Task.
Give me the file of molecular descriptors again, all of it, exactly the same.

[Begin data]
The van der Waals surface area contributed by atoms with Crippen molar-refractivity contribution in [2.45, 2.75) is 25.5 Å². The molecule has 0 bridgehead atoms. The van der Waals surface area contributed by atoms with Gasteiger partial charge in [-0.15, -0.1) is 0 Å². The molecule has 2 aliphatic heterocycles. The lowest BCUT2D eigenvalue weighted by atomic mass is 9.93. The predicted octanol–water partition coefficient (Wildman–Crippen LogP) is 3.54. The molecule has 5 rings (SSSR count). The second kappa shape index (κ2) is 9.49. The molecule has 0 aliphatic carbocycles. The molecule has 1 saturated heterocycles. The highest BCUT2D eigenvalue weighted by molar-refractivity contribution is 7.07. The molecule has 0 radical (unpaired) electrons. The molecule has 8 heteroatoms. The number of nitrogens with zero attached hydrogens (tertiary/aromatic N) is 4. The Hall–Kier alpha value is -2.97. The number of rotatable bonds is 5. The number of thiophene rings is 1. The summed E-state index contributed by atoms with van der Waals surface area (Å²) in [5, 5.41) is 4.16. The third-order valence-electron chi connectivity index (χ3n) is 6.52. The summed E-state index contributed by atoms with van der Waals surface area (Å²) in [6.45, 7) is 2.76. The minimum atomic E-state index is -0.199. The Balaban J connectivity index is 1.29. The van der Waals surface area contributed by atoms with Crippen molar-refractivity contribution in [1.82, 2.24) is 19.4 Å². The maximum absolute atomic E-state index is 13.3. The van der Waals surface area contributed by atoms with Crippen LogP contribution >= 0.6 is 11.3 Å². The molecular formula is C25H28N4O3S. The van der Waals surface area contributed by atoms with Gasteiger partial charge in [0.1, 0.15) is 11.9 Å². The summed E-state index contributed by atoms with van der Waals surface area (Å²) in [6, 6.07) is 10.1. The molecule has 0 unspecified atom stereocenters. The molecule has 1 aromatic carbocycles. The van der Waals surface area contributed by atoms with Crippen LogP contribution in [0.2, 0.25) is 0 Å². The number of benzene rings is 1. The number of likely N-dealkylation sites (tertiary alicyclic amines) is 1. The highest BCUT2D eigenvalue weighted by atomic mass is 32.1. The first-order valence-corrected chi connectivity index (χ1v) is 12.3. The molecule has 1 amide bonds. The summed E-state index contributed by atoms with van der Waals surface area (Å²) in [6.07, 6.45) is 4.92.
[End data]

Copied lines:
The van der Waals surface area contributed by atoms with Crippen molar-refractivity contribution in [2.45, 2.75) is 25.5 Å². The molecule has 0 bridgehead atoms. The van der Waals surface area contributed by atoms with Gasteiger partial charge in [-0.15, -0.1) is 0 Å². The molecule has 2 aliphatic heterocycles. The lowest BCUT2D eigenvalue weighted by atomic mass is 9.93. The predicted octanol–water partition coefficient (Wildman–Crippen LogP) is 3.54. The molecule has 5 rings (SSSR count). The second kappa shape index (κ2) is 9.49. The molecule has 0 aliphatic carbocycles. The molecule has 1 saturated heterocycles. The highest BCUT2D eigenvalue weighted by molar-refractivity contribution is 7.07. The molecule has 0 radical (unpaired) electrons. The molecule has 8 heteroatoms. The number of nitrogens with zero attached hydrogens (tertiary/aromatic N) is 4. The Hall–Kier alpha value is -2.97. The number of rotatable bonds is 5. The number of thiophene rings is 1. The summed E-state index contributed by atoms with van der Waals surface area (Å²) in [5, 5.41) is 4.16. The third-order valence-electron chi connectivity index (χ3n) is 6.52. The summed E-state index contributed by atoms with van der Waals surface area (Å²) in [6.45, 7) is 2.76. The minimum atomic E-state index is -0.199. The Balaban J connectivity index is 1.29. The van der Waals surface area contributed by atoms with Crippen molar-refractivity contribution in [1.82, 2.24) is 19.4 Å². The maximum absolute atomic E-state index is 13.3. The van der Waals surface area contributed by atoms with Crippen LogP contribution >= 0.6 is 11.3 Å². The molecular formula is C25H28N4O3S. The van der Waals surface area contributed by atoms with Gasteiger partial charge in [0.1, 0.15) is 11.9 Å². The summed E-state index contributed by atoms with van der Waals surface area (Å²) in [6, 6.07) is 10.1. The molecule has 0 unspecified atom stereocenters. The molecule has 1 aromatic carbocycles. The van der Waals surface area contributed by atoms with Crippen LogP contribution in [0.2, 0.25) is 0 Å². The number of benzene rings is 1. The number of likely N-dealkylation sites (tertiary alicyclic amines) is 1. The highest BCUT2D eigenvalue weighted by atomic mass is 32.1. The first-order valence-corrected chi connectivity index (χ1v) is 12.3. The molecule has 1 amide bonds. The summed E-state index contributed by atoms with van der Waals surface area (Å²) in [6.07, 6.45) is 4.92.